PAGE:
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Research Uncovers Natural Solution for Postpartum Blues

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Postpartum blues, also known as “baby blues,” is characterized by mood swings, crying spells, anxiety, and difficulty sleeping. It affects up to 8 out of every 10 new mothers and may last for up to two weeks after delivery. In severe cases, it can become a precursor to the more serious condition, postpartum depression, which affects up to 13 percent of new mothers. Postpartum depression can seriously affect quality of life, increasing risk of future depressive episodes and suicide attempts and also causing negative cognitive and emotional effects in children.

Until now, there have been no good options for widespread prevention of either condition. But that may be changing thanks to a dietary supplement developed by scientists at the Centre for Addiction and Mental Health (CAMH), Canada’s largest mental health teaching hospital. The results of their latest study were published in the journal eClinicalMedicine, part of The Lancet Discovery Science, in April.


The Study

The supplement regimen in question was developed to address specific factors that have been implicated in postpartum blues, primarily blueberry juice and blueberry antioxidants to counter increased production of hydrogen peroxide, with l-tryptophan and l-tyrosine included to replace depleted hormones. The combination was previously tested in an open trial before the COVID-19 pandemic, where it was associated with resistance to depressed mood.

For the current study, researchers recruited more than 100 expectant mothers who lived within a three-hour drive of Toronto between January 2019 and December 2022. The participants’ mental health was first assessed during their third trimester of pregnancy, using a structured clinical interview for DSM disorders (SCID), the Edinburgh Postnatal Depression Scale (EPDS), the Hamilton Depression Rating Scale, structured questionnaires regarding health and past substance use, and a urine drug screen. The tests were repeated about two weeks before each participant’s due date.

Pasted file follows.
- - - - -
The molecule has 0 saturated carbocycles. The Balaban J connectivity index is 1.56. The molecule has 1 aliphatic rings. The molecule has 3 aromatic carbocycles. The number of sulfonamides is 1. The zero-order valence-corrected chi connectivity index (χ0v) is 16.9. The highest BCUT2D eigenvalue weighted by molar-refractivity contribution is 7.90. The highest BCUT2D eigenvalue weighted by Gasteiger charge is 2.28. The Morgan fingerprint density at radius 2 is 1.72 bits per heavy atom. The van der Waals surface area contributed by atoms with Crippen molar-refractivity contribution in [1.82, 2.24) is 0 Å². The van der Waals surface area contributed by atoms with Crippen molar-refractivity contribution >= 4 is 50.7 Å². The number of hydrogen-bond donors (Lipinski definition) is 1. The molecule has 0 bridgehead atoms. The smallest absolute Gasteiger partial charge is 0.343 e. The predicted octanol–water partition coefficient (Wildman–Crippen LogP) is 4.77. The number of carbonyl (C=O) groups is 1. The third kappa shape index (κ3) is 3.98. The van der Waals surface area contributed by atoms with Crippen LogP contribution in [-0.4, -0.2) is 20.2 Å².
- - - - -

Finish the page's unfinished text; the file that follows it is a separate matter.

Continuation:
Participants were then divided into two groups. The first group received four postpartum doses of the supplement: one dose on the night of day 3 after giving birth, one dose each the morning and night of day 4, and a final dose on the morning of day 5. The second group received identically timed doses of placebo. After again evaluating the participants’ mental health, the researchers found that 66 percent of the women in the supplement group experienced either no symptoms or only negligible symptoms of postpartum blues. And after a six-month follow-up evaluation, not only had the supplement group experienced fewer symptoms of depression overall, but none of them had reached the clinical threshold of postpartum depression.



While the researchers acknowledged some limitations to the study, including the sample size and the fact that the stress of the COVID-19 pandemic may have influenced some of the data, the results are encouraging, nonetheless.

“Our study showed that both postpartum blues and later symptoms of depression were lower in women who received the dietary supplement,” said Jeffrey Meyer, MD, PhD, the study’s senior author, who has been studying postpartum blues for more than 15 years. “Providing this specialized dietary support in the first few days after giving birth is a crucial window to avoid depressive symptoms which is tremendously important given there is considerable risk that they may recur and have lifelong impact.”

CAMH is partnering with international women’s health supplement and pharmaceutical manufacturer Exeltis to bring the supplement to market.


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